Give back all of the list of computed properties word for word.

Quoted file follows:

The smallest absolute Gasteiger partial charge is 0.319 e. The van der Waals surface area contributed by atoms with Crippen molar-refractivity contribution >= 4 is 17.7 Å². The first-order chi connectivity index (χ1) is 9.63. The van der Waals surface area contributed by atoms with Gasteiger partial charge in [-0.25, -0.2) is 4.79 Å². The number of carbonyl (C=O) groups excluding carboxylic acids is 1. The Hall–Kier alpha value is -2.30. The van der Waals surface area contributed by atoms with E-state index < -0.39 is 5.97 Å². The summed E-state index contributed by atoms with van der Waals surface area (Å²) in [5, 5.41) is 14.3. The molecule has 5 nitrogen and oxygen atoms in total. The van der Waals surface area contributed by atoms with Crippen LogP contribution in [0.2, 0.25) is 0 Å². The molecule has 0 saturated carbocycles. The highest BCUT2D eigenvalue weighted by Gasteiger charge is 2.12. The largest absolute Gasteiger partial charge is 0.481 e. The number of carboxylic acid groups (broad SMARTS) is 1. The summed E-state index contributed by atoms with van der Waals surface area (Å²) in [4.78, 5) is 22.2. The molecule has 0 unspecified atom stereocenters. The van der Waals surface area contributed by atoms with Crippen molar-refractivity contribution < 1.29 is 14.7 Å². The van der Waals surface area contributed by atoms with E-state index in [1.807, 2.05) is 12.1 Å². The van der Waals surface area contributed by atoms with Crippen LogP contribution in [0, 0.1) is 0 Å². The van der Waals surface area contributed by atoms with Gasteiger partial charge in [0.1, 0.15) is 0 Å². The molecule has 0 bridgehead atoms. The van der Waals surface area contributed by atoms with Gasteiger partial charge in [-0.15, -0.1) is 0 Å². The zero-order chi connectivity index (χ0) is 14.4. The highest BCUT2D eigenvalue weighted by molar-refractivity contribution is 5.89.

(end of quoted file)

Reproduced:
The smallest absolute Gasteiger partial charge is 0.319 e. The van der Waals surface area contributed by atoms with Crippen molar-refractivity contribution >= 4 is 17.7 Å². The first-order chi connectivity index (χ1) is 9.63. The van der Waals surface area contributed by atoms with Gasteiger partial charge in [-0.25, -0.2) is 4.79 Å². The number of carbonyl (C=O) groups excluding carboxylic acids is 1. The Hall–Kier alpha value is -2.30. The van der Waals surface area contributed by atoms with E-state index < -0.39 is 5.97 Å². The summed E-state index contributed by atoms with van der Waals surface area (Å²) in [5, 5.41) is 14.3. The molecule has 5 nitrogen and oxygen atoms in total. The van der Waals surface area contributed by atoms with Crippen LogP contribution in [0.2, 0.25) is 0 Å². The molecule has 0 saturated carbocycles. The highest BCUT2D eigenvalue weighted by Gasteiger charge is 2.12. The largest absolute Gasteiger partial charge is 0.481 e. The number of carboxylic acid groups (broad SMARTS) is 1. The summed E-state index contributed by atoms with van der Waals surface area (Å²) in [4.78, 5) is 22.2. The molecule has 0 unspecified atom stereocenters. The van der Waals surface area contributed by atoms with Crippen molar-refractivity contribution < 1.29 is 14.7 Å². The van der Waals surface area contributed by atoms with E-state index in [1.807, 2.05) is 12.1 Å². The van der Waals surface area contributed by atoms with Crippen LogP contribution in [0, 0.1) is 0 Å². The van der Waals surface area contributed by atoms with Gasteiger partial charge in [0.1, 0.15) is 0 Å². The molecule has 0 bridgehead atoms. The van der Waals surface area contributed by atoms with Gasteiger partial charge in [-0.15, -0.1) is 0 Å². The zero-order chi connectivity index (χ0) is 14.4. The highest BCUT2D eigenvalue weighted by molar-refractivity contribution is 5.89.